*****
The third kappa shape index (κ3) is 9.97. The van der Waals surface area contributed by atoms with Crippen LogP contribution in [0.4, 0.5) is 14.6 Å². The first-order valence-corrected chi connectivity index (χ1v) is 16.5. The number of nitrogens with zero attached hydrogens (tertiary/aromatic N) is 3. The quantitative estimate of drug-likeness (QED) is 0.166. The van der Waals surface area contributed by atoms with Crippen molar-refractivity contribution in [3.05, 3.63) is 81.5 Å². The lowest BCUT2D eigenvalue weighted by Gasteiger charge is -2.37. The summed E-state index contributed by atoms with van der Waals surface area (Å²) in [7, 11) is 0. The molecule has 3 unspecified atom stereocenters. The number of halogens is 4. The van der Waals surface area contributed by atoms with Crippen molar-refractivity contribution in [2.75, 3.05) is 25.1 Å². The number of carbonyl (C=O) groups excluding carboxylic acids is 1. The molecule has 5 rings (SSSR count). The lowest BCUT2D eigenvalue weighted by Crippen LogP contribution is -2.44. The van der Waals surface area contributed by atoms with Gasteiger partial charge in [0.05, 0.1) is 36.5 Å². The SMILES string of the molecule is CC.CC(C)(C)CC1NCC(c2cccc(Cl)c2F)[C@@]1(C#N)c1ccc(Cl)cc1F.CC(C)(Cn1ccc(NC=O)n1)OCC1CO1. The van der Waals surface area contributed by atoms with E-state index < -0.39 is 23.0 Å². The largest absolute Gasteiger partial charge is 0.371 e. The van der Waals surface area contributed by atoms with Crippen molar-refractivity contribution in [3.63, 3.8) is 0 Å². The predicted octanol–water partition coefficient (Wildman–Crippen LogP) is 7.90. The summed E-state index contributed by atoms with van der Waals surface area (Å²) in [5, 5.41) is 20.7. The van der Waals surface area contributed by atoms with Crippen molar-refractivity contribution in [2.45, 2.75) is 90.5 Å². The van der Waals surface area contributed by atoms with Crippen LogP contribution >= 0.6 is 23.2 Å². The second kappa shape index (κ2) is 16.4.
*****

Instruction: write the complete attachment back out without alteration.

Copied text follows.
The third kappa shape index (κ3) is 9.97. The van der Waals surface area contributed by atoms with Crippen LogP contribution in [0.4, 0.5) is 14.6 Å². The first-order valence-corrected chi connectivity index (χ1v) is 16.5. The number of nitrogens with zero attached hydrogens (tertiary/aromatic N) is 3. The quantitative estimate of drug-likeness (QED) is 0.166. The van der Waals surface area contributed by atoms with Crippen molar-refractivity contribution in [3.05, 3.63) is 81.5 Å². The lowest BCUT2D eigenvalue weighted by Gasteiger charge is -2.37. The summed E-state index contributed by atoms with van der Waals surface area (Å²) in [7, 11) is 0. The molecule has 3 unspecified atom stereocenters. The number of halogens is 4. The van der Waals surface area contributed by atoms with Crippen molar-refractivity contribution in [2.75, 3.05) is 25.1 Å². The number of carbonyl (C=O) groups excluding carboxylic acids is 1. The molecule has 5 rings (SSSR count). The lowest BCUT2D eigenvalue weighted by Crippen LogP contribution is -2.44. The van der Waals surface area contributed by atoms with Gasteiger partial charge in [0.05, 0.1) is 36.5 Å². The SMILES string of the molecule is CC.CC(C)(C)CC1NCC(c2cccc(Cl)c2F)[C@@]1(C#N)c1ccc(Cl)cc1F.CC(C)(Cn1ccc(NC=O)n1)OCC1CO1. The van der Waals surface area contributed by atoms with E-state index < -0.39 is 23.0 Å². The largest absolute Gasteiger partial charge is 0.371 e. The van der Waals surface area contributed by atoms with Crippen molar-refractivity contribution in [3.63, 3.8) is 0 Å². The predicted octanol–water partition coefficient (Wildman–Crippen LogP) is 7.90. The summed E-state index contributed by atoms with van der Waals surface area (Å²) in [5, 5.41) is 20.7. The van der Waals surface area contributed by atoms with Crippen molar-refractivity contribution in [2.45, 2.75) is 90.5 Å². The van der Waals surface area contributed by atoms with Crippen LogP contribution >= 0.6 is 23.2 Å². The second kappa shape index (κ2) is 16.4.